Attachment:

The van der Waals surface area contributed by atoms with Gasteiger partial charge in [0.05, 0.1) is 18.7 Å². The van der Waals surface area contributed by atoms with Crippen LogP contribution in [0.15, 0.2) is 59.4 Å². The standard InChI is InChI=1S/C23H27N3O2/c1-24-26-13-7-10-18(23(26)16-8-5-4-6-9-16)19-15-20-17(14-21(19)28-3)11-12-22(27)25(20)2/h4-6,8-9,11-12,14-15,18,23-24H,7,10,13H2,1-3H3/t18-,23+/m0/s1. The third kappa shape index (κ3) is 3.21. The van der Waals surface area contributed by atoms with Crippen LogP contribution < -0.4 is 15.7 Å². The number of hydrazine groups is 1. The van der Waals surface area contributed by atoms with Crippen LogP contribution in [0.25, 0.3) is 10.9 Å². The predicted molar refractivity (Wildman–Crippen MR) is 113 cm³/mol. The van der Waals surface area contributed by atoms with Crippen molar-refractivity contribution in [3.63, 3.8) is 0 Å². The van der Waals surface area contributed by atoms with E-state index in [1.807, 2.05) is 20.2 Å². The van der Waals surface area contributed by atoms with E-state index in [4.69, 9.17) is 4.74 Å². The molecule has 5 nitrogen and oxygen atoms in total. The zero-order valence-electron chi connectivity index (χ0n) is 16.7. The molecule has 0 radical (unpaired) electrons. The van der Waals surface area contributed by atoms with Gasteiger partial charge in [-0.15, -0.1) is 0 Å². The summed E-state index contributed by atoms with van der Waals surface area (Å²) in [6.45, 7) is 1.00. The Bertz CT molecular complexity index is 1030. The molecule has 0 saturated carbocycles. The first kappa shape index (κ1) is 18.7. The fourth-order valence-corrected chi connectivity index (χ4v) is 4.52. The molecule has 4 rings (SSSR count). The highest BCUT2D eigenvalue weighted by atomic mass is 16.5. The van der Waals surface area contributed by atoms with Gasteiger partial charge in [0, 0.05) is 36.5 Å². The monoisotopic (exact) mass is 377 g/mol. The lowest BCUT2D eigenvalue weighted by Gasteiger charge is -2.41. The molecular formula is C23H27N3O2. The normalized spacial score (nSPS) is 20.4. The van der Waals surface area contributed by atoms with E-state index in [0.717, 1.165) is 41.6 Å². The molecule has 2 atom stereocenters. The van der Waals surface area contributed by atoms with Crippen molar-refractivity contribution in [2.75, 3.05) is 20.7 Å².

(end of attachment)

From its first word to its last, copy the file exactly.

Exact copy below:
The van der Waals surface area contributed by atoms with Gasteiger partial charge in [0.05, 0.1) is 18.7 Å². The van der Waals surface area contributed by atoms with Crippen LogP contribution in [0.15, 0.2) is 59.4 Å². The standard InChI is InChI=1S/C23H27N3O2/c1-24-26-13-7-10-18(23(26)16-8-5-4-6-9-16)19-15-20-17(14-21(19)28-3)11-12-22(27)25(20)2/h4-6,8-9,11-12,14-15,18,23-24H,7,10,13H2,1-3H3/t18-,23+/m0/s1. The third kappa shape index (κ3) is 3.21. The van der Waals surface area contributed by atoms with Crippen LogP contribution < -0.4 is 15.7 Å². The number of hydrazine groups is 1. The van der Waals surface area contributed by atoms with Crippen LogP contribution in [0.25, 0.3) is 10.9 Å². The predicted molar refractivity (Wildman–Crippen MR) is 113 cm³/mol. The van der Waals surface area contributed by atoms with Crippen molar-refractivity contribution in [3.63, 3.8) is 0 Å². The van der Waals surface area contributed by atoms with E-state index in [1.807, 2.05) is 20.2 Å². The van der Waals surface area contributed by atoms with E-state index in [4.69, 9.17) is 4.74 Å². The molecule has 5 nitrogen and oxygen atoms in total. The zero-order valence-electron chi connectivity index (χ0n) is 16.7. The molecule has 0 radical (unpaired) electrons. The van der Waals surface area contributed by atoms with Gasteiger partial charge in [-0.15, -0.1) is 0 Å². The summed E-state index contributed by atoms with van der Waals surface area (Å²) in [6.45, 7) is 1.00. The Bertz CT molecular complexity index is 1030. The molecule has 0 saturated carbocycles. The first kappa shape index (κ1) is 18.7. The fourth-order valence-corrected chi connectivity index (χ4v) is 4.52. The molecule has 4 rings (SSSR count). The highest BCUT2D eigenvalue weighted by atomic mass is 16.5. The van der Waals surface area contributed by atoms with Gasteiger partial charge in [0, 0.05) is 36.5 Å². The monoisotopic (exact) mass is 377 g/mol. The lowest BCUT2D eigenvalue weighted by Gasteiger charge is -2.41. The molecular formula is C23H27N3O2. The normalized spacial score (nSPS) is 20.4. The van der Waals surface area contributed by atoms with E-state index in [0.717, 1.165) is 41.6 Å². The molecule has 2 atom stereocenters. The van der Waals surface area contributed by atoms with Crippen molar-refractivity contribution in [2.75, 3.05) is 20.7 Å².